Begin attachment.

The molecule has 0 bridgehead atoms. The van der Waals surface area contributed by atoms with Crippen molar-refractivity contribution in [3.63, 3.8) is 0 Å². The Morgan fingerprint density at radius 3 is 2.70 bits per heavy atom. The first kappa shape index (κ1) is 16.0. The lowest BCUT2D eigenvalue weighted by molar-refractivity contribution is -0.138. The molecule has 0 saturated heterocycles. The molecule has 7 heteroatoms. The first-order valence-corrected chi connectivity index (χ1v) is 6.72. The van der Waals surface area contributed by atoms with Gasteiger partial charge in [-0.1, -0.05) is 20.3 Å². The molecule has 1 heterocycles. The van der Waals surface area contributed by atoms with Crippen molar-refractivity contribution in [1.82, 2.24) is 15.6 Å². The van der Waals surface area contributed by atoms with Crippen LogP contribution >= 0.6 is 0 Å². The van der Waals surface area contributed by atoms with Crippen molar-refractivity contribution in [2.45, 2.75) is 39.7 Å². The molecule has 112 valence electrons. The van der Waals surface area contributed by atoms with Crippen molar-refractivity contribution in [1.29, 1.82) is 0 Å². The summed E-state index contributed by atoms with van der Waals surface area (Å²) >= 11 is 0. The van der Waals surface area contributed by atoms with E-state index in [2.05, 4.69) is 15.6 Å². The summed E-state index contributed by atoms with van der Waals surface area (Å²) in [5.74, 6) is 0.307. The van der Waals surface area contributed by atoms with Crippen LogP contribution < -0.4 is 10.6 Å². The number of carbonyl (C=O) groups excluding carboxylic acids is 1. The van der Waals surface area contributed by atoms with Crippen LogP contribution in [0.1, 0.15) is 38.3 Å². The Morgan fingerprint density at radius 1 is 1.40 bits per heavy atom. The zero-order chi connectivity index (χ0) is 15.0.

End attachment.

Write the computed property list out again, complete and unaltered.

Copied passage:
The molecule has 0 bridgehead atoms. The van der Waals surface area contributed by atoms with Crippen molar-refractivity contribution in [3.63, 3.8) is 0 Å². The Morgan fingerprint density at radius 3 is 2.70 bits per heavy atom. The first kappa shape index (κ1) is 16.0. The lowest BCUT2D eigenvalue weighted by molar-refractivity contribution is -0.138. The molecule has 0 saturated heterocycles. The molecule has 7 heteroatoms. The first-order valence-corrected chi connectivity index (χ1v) is 6.72. The van der Waals surface area contributed by atoms with Gasteiger partial charge in [-0.1, -0.05) is 20.3 Å². The molecule has 1 heterocycles. The van der Waals surface area contributed by atoms with Crippen molar-refractivity contribution in [1.82, 2.24) is 15.6 Å². The van der Waals surface area contributed by atoms with Crippen LogP contribution >= 0.6 is 0 Å². The van der Waals surface area contributed by atoms with Crippen molar-refractivity contribution in [2.45, 2.75) is 39.7 Å². The molecule has 112 valence electrons. The van der Waals surface area contributed by atoms with Crippen molar-refractivity contribution in [1.29, 1.82) is 0 Å². The summed E-state index contributed by atoms with van der Waals surface area (Å²) >= 11 is 0. The van der Waals surface area contributed by atoms with E-state index in [2.05, 4.69) is 15.6 Å². The summed E-state index contributed by atoms with van der Waals surface area (Å²) in [5.74, 6) is 0.307. The van der Waals surface area contributed by atoms with Crippen LogP contribution < -0.4 is 10.6 Å². The number of carbonyl (C=O) groups excluding carboxylic acids is 1. The van der Waals surface area contributed by atoms with Crippen LogP contribution in [0.1, 0.15) is 38.3 Å². The Morgan fingerprint density at radius 1 is 1.40 bits per heavy atom. The zero-order chi connectivity index (χ0) is 15.0.